Lazaridis prepares rival bid for BlackBerry as mass layoffs begin

BlackBerry co-founder Mike Lazaridis has increased his stake in the embattled Canadian smartphone maker and has engaged the services of a major investment bank, as the first workers were made redundant in the company’s latest round of layoffs.

The Globe and Mail is reporting on early job losses as part of the company’s massive restructuring program, which will see 40% of the company’s workforce or around 4500 jobs cut.

The company is retrenching 300 employees from its headquarters in Waterloo, Ontario, with cuts also already taking place in the company’s international subsidiaries in recent weeks.

Meanwhile, Reuters reports Lazaridis now controls 8% of the company, up from the 5.7% he held at the end of 2012, with the tech entrepreneur also engaging the services of investment bank Goldman Sachs and private equity firm Centerview Partners ahead of a possible bid.

Lazaridis, along with fellow chief executive Jim Balsillie, stepped down from the helm of the smartphone giant in January 2012 following weeks of speculation about a change in management team in favour of current chief executive Thorsten Heins.

The resignation came after the company announced delays to smartphones running its new touchscreen-based Blackberry 10 operating system, which did not end up shipping until a year later.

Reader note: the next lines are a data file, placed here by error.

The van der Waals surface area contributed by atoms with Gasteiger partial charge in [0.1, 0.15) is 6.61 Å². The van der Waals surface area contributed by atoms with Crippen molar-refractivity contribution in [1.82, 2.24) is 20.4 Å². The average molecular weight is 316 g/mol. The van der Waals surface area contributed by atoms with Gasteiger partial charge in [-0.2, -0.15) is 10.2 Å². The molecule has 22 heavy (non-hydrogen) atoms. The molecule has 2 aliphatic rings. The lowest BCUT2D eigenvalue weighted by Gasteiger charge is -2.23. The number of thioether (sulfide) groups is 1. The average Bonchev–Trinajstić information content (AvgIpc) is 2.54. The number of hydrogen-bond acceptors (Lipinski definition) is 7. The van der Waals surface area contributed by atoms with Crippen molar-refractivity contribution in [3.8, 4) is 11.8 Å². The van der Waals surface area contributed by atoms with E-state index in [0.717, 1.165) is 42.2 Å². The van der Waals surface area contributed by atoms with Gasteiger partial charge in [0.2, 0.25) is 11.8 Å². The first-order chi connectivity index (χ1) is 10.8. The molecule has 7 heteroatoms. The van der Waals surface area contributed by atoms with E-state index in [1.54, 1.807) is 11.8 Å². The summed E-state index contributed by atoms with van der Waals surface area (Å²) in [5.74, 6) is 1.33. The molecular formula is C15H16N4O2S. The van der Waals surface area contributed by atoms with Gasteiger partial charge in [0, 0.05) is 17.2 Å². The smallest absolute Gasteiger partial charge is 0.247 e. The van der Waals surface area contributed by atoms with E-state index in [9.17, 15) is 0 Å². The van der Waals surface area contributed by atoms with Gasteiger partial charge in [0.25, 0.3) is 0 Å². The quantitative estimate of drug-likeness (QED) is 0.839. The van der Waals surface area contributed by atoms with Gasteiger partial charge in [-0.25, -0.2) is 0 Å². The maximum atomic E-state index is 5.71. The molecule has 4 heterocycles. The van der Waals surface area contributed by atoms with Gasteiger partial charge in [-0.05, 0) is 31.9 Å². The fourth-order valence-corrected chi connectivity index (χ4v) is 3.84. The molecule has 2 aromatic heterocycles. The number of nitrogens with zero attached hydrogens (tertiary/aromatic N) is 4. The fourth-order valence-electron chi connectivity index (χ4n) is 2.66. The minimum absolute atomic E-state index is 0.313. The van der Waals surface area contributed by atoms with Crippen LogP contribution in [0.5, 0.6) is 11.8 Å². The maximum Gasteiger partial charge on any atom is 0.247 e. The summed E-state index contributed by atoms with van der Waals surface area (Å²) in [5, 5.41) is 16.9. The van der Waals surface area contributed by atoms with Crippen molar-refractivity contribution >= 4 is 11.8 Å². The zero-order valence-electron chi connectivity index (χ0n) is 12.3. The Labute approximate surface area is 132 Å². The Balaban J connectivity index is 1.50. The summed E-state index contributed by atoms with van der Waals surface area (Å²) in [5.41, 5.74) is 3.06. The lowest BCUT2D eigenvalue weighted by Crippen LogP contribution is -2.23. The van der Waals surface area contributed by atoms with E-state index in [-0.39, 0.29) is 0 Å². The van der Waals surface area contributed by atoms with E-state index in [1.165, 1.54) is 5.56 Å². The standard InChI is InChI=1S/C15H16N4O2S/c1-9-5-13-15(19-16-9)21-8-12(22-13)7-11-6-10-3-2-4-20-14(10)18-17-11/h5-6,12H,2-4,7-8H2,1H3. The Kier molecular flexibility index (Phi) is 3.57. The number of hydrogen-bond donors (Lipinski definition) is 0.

His fellow chief executive, Jim Balsillie, notoriously criticised Apple over its app store model in 2010, creating a popular perception the company’s management team was out of touch.

“You don’t need an app for the web. We believe you can bring the mobile to the web, but you don’t need to go through some kind of control point,” Balsillie said.

In August, Blackberry announced the creation of a special five-member committee to look at possible sale options for the embattled smartphone maker, with directors hoping to wrap up any sale by November.

A consortium led by Prem Watsa’s Fairfax Financial Holdings, which owns nearly 10% of the company, has signed a letter of intent to buy BlackBerry for $US4.7 billion, although there is a possibility the company could be broken up with Canadian foreign investment laws reducing the likelihood of a serious foreign bid.

The sale comes amid quarterly losses of nearly $US1 billion, large layoffs, slow sales of its Z10 smartphones and ongoing delays to the release of its BBM messenger app for iOS and Android.


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